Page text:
In an earlier blog post, Andy Freed, Virtual’s President, encouraged association boards to avoid “Death by PowerPoint” in order to create more dynamic and productive meetings. Clearly not enough people read his entry. Case in point: Not so long ago I attended a full-day board meeting (which I did not facilitate) that featured 232 slides. (Yes, I counted them.) These 232 slides were distributed across 14 different slide decks. Only 10 of the slides had anything more than bulleted text on them; the 10 “special” slides had tables on them. There were zero graphics altogether. While the intention of this armament of slides was to inform the board about every slice of activity in the organization, in reality it created results that were utterly predictable, if not downright sad.
After the first hour more than half the board members were tending more to their laptops or smartphones than to the meeting. (This group unwittingly ignored another of Andy’s suggestions: “Put all electronic devices away at the start of the meeting.”) By the next hour a new cluster of board members threw their attention to their electronic devices, while a solid majority of the original laptop viewers had already moved onto other distraction techniques (such as gazing longingly at the parking structure outside the window). After lunch was when the real tragedy struck, as two board members were lost to short naps as the meeting continued around them. (And they even admitted to it afterward!)
This was not just an isolated board meeting. In my view, the “Death by Slides” phenomenon has become pandemic in association boardrooms. Of course, it started taking root in the late 1990s, when every business traveler began to carry a laptop computer . Since then, too many staff preparations for association board meetings entail the hasty ritual of producing, gathering and disseminating large quantities of banal and horrendously unaesthetic slides. And this is not simply a problem during face-to-face meetings, the rapid proliferation of web-based meeting platform extends the problem deep into the virtual realm.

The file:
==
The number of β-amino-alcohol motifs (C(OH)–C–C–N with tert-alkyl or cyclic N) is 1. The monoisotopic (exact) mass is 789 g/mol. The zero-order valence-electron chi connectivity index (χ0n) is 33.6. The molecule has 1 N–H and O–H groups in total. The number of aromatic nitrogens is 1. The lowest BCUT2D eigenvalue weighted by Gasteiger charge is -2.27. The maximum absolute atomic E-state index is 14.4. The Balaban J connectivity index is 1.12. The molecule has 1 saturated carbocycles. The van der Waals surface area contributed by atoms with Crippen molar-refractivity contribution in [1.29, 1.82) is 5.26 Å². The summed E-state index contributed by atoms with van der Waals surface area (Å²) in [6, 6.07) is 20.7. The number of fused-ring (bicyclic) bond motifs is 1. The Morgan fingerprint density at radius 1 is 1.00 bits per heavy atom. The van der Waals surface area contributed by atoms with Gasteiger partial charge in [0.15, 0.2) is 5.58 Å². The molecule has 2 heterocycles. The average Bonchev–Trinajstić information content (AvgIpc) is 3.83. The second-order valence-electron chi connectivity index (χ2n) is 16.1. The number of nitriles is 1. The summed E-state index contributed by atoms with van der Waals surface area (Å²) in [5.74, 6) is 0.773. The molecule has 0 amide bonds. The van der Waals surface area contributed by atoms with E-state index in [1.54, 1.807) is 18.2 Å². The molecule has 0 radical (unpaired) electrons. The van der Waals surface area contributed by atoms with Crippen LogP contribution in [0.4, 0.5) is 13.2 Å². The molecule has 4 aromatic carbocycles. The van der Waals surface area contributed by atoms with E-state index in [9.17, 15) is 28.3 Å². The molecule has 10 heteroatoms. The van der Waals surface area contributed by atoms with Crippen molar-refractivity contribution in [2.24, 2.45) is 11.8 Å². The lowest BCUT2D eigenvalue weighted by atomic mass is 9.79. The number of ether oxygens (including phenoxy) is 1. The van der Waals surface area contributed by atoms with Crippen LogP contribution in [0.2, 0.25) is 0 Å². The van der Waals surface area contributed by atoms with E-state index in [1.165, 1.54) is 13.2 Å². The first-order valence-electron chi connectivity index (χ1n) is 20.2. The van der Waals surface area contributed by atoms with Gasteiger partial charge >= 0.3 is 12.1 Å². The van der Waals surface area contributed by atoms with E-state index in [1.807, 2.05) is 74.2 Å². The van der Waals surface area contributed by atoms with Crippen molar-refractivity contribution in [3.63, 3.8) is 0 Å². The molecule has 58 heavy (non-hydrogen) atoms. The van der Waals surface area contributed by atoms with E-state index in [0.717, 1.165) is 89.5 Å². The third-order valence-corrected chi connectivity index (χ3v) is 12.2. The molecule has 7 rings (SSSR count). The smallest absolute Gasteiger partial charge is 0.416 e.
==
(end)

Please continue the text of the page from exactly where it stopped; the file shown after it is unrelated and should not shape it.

I believe we can – and must – reverse this course to ensure associations remain viable, productive and so that they continue to attract talented volunteer leaders. That being said, I offer a few simple ideas for those facilitating association board meetings:
- Try a meeting with zero slides. It might feel like jumping out of an airplane without a parachute, but it also might lead to a great board meeting. (You probably won’t get to great with 232 slides.)
- If you’re not sure you can lick the slide habit completely – or suddenly – try posting all slides at least one week before the meeting. Then, ask the board members to review them at their leisure. During your meeting, invite questions and comments on the slides, but don’t review the slides themselves.
- Start the various segments of your meeting with awesome, thought-provoking presentations. Not sure where to start? Check out some ideas from visual design gurus such as Nancy Duarte. Or maybe try something in Prezi to infuse some movement into your slides.
- Consider an outside facilitator. Sometimes bringing in someone with a fresh perspective can help a board look at its association through different lenses and reach closure on decisions more quickly. Boardroom slideware rarely pushes the envelope; a good facilitator can.
Perhaps most importantly, use common sense and be honest: Would you want to sit through all the slides you’re about to present to your board? I didn’t think so.
Back to Knowledge Hub